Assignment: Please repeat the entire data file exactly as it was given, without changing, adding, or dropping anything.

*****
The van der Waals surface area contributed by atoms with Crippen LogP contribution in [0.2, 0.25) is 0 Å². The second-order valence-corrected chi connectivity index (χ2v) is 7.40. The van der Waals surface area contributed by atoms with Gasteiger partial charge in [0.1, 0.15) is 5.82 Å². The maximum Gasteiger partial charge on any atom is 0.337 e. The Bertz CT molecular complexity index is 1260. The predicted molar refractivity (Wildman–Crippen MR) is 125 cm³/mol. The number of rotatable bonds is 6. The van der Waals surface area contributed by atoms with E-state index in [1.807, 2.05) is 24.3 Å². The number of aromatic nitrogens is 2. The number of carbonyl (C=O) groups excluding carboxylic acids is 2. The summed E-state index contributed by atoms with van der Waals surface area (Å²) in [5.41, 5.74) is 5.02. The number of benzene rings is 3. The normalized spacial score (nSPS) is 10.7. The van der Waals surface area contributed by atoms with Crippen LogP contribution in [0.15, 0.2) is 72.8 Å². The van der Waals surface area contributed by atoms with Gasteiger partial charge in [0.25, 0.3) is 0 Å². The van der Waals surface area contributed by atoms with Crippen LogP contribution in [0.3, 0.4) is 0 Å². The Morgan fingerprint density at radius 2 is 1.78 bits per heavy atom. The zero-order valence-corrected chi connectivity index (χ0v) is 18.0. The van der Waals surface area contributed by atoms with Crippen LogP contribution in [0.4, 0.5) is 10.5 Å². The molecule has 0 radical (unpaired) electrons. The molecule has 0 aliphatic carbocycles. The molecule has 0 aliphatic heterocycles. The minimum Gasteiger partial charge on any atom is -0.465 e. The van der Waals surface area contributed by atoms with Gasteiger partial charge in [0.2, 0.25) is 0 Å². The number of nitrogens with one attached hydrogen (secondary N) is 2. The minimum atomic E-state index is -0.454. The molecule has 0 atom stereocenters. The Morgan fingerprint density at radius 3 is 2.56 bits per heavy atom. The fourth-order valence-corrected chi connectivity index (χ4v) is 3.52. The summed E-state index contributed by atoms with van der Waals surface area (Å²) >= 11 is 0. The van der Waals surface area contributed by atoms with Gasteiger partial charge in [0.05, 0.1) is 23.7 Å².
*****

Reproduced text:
The van der Waals surface area contributed by atoms with Crippen LogP contribution in [0.2, 0.25) is 0 Å². The second-order valence-corrected chi connectivity index (χ2v) is 7.40. The van der Waals surface area contributed by atoms with Gasteiger partial charge in [0.1, 0.15) is 5.82 Å². The maximum Gasteiger partial charge on any atom is 0.337 e. The Bertz CT molecular complexity index is 1260. The predicted molar refractivity (Wildman–Crippen MR) is 125 cm³/mol. The number of rotatable bonds is 6. The van der Waals surface area contributed by atoms with E-state index in [1.807, 2.05) is 24.3 Å². The number of aromatic nitrogens is 2. The number of carbonyl (C=O) groups excluding carboxylic acids is 2. The summed E-state index contributed by atoms with van der Waals surface area (Å²) in [5.41, 5.74) is 5.02. The number of benzene rings is 3. The normalized spacial score (nSPS) is 10.7. The van der Waals surface area contributed by atoms with Crippen LogP contribution in [0.15, 0.2) is 72.8 Å². The van der Waals surface area contributed by atoms with Gasteiger partial charge in [0.25, 0.3) is 0 Å². The van der Waals surface area contributed by atoms with Crippen LogP contribution in [0.3, 0.4) is 0 Å². The Morgan fingerprint density at radius 2 is 1.78 bits per heavy atom. The zero-order valence-corrected chi connectivity index (χ0v) is 18.0. The van der Waals surface area contributed by atoms with Crippen LogP contribution in [0.4, 0.5) is 10.5 Å². The molecule has 0 radical (unpaired) electrons. The molecule has 0 aliphatic carbocycles. The molecule has 0 aliphatic heterocycles. The minimum Gasteiger partial charge on any atom is -0.465 e. The van der Waals surface area contributed by atoms with Gasteiger partial charge in [0.2, 0.25) is 0 Å². The number of nitrogens with one attached hydrogen (secondary N) is 2. The minimum atomic E-state index is -0.454. The molecule has 0 atom stereocenters. The Morgan fingerprint density at radius 3 is 2.56 bits per heavy atom. The fourth-order valence-corrected chi connectivity index (χ4v) is 3.52. The summed E-state index contributed by atoms with van der Waals surface area (Å²) >= 11 is 0. The van der Waals surface area contributed by atoms with Gasteiger partial charge in [0.05, 0.1) is 23.7 Å².